mighty flame dharani (satb)

Catalog ID: S-467
Translation: buddhist mantra
First Line: namah samanta buddhanam
Composer: reed criddle
Author: buddhist recitation
Voicing: satb
Accompaniment: wood block
Language: sanskrit
Country: taiwan
Other: new 2020


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Program Notes

Adhāraṇī is the Sanskrit word for a spoken recitation whose syllables and sounds hold psychological and spiritual power in their utterance. In this sense, a dhāraṇī is synonymous with the word “mantra.” Its purpose is to elevate or free the mind. Its oration is also intended to help others.

Mighty Flame Dharani (Sanskrit: Jvala Mahaugra Dharani; Chinese: 消災 吉祥神咒), can be recited in unexpected situations to resolve conflicts due to negative karmic relationships from the past (e.g. lawsuits, financial loss, serious fights, and sudden illness). This mantra is also intended to dispel impending disasters and comfort those with nightmares. For this reason, the Chinese title translates into English as “Eliminating Misfortune Mantra.” If one were to follow custom, he or she would repeat this mantra continuously twenty-one, twenty-seven, or forty-nine times.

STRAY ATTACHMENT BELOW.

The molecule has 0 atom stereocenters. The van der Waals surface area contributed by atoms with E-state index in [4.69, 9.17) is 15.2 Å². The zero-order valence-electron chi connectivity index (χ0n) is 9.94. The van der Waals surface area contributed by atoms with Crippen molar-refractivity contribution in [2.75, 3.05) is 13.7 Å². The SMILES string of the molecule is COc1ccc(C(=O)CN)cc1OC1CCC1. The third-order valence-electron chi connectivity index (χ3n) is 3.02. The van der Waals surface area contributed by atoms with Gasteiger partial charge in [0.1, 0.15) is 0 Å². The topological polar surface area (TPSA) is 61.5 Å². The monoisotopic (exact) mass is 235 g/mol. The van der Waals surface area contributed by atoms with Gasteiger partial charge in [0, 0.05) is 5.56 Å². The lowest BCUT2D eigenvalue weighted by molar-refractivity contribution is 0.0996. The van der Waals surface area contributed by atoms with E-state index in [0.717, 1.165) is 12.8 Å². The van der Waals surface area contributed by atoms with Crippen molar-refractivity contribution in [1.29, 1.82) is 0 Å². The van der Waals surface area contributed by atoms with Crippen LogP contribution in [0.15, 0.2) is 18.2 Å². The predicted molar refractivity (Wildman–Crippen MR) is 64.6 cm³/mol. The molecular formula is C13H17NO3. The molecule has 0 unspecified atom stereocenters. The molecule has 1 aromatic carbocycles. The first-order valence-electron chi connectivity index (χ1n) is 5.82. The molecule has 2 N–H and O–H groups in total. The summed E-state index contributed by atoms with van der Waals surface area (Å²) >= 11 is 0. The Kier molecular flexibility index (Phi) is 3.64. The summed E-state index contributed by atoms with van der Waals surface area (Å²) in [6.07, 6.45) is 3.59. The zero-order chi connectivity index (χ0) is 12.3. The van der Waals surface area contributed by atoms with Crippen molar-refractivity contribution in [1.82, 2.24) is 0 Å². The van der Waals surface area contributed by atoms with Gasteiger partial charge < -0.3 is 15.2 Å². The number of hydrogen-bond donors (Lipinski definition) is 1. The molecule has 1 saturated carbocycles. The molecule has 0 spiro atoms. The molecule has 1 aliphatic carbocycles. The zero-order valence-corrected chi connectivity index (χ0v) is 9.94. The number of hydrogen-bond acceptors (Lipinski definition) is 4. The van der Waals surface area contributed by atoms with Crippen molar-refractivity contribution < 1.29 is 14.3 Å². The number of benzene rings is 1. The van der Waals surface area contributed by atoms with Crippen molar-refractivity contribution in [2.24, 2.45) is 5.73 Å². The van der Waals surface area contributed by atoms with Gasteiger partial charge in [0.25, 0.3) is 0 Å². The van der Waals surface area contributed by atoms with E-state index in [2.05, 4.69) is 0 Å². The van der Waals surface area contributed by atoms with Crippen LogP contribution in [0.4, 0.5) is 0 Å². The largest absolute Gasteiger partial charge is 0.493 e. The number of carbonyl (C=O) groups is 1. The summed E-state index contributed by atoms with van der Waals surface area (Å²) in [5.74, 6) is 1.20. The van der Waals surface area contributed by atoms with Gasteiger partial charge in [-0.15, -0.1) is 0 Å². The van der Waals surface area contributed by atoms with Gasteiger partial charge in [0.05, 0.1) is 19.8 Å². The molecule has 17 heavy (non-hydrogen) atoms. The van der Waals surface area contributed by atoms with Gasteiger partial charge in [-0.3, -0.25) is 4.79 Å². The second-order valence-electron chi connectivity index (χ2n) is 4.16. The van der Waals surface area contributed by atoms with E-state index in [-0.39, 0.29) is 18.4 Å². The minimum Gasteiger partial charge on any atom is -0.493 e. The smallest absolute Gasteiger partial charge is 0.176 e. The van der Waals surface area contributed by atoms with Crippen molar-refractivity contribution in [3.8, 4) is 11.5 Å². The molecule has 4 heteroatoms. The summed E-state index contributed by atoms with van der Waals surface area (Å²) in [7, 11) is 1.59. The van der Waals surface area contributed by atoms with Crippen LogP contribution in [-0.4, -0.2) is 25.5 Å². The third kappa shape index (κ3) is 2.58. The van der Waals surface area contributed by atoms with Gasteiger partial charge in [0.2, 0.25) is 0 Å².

In Chinese Mahayana Buddhism, Mighty Flame Dharani is the second of the
Ten Short Mantras (十小咒), typically recited in morning chanting services at
Buddhist temples. One of the more esoteric traditions in Chinese Buddhism, these short mantras are believed to have been codified by a monk named Master Yulin (
玉琳國師). Yulin was the spiritual teacher of Emperor Shunzhi (1638 – 1661), the third emperor of the Qing dynasty. Under Yulin’s tutelage, the Emperor converted to Buddhism, having previously relied on a Jesuit missionary—Johann Adam Schall von Bell of Cologne—for religious, political, astronomical, and technological counsel.

This piece was composed at Dharma Drum Mountain Monastery & Institute for Liberal Arts near Jinshan, Taiwan in February 2018.

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